---------- Forwarded ----------
From: Alexei Sharov <[log in to unmask]>
To: leo <[log in to unmask]>
Date: Mon, 19 Mar 2007 13:56:27 -0400
Subject: Re: Fwd: parasitism and viability - one more comment
I like this comment that mafia is an indicator of a dysfunctional government.
It happened in Russia as well, and now is happening now in US where the
government is unable to control the immigration and drug trafficking.
>Sorry to pop in late to the discussion - I've been
>being a tourist in Rome.
>Going back a bit, the line between symbiosis and
>parasitism isn't always that clear. For example, a
>symbiot who eats other parasites living on the host by
>preference may eat directly off the host if none are
>The same is true in society. In the United States,
>before Prohibition it was perfectly legitimate to
>operate a pub. Then came Prohibition and it was
>criminal, then Prohibition was repealed and it was
>legitimate again. Some of the activities labeled as
>criminal are providing services that substantial
>numbers of people want to buy such as liquor,
>marijuana, off-track betting and prostitution. All of
>these can be utilized without harm to some or most of
>the population but not to everyone. All of these vary
>in their prohibition from country to country and all
>are legal in some places so this is definately a
>cultural difference. There are also interstices within
>the law (mentioned by Norbert Wiener in "Human Use of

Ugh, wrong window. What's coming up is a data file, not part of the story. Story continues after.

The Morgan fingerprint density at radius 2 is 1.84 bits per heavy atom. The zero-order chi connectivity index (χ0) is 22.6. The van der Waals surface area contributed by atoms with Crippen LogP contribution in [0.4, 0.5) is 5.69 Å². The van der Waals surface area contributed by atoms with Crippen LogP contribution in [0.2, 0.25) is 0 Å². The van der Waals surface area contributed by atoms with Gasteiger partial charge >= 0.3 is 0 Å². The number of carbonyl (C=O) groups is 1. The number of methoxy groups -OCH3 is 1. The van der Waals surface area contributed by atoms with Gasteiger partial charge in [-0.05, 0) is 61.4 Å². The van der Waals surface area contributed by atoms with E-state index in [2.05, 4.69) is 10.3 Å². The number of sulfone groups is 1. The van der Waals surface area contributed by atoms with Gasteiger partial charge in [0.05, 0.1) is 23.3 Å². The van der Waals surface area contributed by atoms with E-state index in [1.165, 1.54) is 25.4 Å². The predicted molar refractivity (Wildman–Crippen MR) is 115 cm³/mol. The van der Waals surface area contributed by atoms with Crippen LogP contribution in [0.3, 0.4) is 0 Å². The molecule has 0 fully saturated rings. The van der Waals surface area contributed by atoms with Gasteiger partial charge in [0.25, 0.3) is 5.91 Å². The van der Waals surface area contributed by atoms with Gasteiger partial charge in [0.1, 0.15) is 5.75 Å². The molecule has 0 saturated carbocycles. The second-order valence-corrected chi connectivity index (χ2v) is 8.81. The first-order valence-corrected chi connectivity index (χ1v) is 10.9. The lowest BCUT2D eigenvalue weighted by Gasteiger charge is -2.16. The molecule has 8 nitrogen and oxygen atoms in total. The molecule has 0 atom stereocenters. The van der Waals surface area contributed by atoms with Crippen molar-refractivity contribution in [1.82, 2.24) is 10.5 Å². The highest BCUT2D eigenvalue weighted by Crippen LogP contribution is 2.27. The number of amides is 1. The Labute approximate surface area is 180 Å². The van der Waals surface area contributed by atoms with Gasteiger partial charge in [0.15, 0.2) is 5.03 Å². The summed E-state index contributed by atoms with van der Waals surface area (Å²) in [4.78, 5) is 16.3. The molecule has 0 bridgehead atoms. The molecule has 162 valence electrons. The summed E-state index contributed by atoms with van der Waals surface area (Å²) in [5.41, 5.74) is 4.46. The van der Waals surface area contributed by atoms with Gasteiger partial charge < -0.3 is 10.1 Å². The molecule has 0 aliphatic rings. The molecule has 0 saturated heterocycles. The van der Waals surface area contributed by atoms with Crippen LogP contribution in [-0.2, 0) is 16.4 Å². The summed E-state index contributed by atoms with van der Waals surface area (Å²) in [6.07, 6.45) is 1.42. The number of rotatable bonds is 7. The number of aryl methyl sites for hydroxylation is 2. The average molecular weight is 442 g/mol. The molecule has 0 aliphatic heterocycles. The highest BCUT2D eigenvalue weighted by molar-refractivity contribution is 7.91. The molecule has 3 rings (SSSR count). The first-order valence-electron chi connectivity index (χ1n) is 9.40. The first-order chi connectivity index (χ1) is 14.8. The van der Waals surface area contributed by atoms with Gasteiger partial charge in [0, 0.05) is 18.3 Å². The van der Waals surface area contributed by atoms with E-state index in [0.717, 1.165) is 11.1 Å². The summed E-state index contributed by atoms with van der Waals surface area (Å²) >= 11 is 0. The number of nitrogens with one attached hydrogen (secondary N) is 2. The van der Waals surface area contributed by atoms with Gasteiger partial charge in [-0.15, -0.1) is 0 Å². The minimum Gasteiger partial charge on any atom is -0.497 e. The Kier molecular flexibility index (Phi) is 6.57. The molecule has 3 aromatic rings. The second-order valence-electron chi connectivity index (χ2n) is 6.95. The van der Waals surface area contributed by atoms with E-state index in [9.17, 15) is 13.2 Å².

>Human Beings")such as the grey market where people's
>safety and consumer protection are at risk.
>As I understand the origins of the Mafia, they filled
>a gap in Sicily where the then Italian government was
>not able to provide the things that governments
>normally provide. Something similar might be said of
>youth gangs that offer belonging, structure and the
>possibility of gaining respect in a social environment
>where these are in short supply. Both of these live
>off their societies as parasites but it can be argued
>that they began as result of deficiencies in the
>societies they occupied. A proportion of regular
>crime as well amounts to legitimate goals (prosperity,
>status...) pursued by illegitimate means.
>There is a sense in which many legitimate businesses
>and social relations carry an element of exploitation.
> If it is mutual it approaches fair exchange but when
>it is not they look very parasitic to me. Values come
>in here, especially where a breakdown in trust makes
>the whole atmosphere a bit toxic. It is easy to see
>the extremes but not so easy to draw the line as some
>will feel or be exploited in circumstances where
>others will not.
>As to universals, I submit that they exist in a
>general sense such as people should have access to
>legitimate means of living a good life, should be able
>to have trust in their transactions and should have
>some autonomy to make choices on their own behalf.
>These contribute to a viable society and one where the
>worst forms of parasitism will not find a nutrient
>medium. As to particulars and perceptions, they vary.
>There was an excellent example of this emerging into
>Rome with the crowd. People were dressed in
>everything from short sleeved t-shirts to down jackets
>and scarfs. The air temperature was constant but the
>response was not.
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> Leonid mailto:[log in to unmask]
Alexei Sharov, PhD, Staff Scientist
Lab. of Genetics, National Institute on Aging (NIA/NIH)
333 Cassell Dr., Suite 3000, Baltimore, MD 21224
Phone: 410-558-8556 Fax: 410-558-8331
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Leonid mailto:[log in to unmask]
For more information go to: www.metaphorum.org
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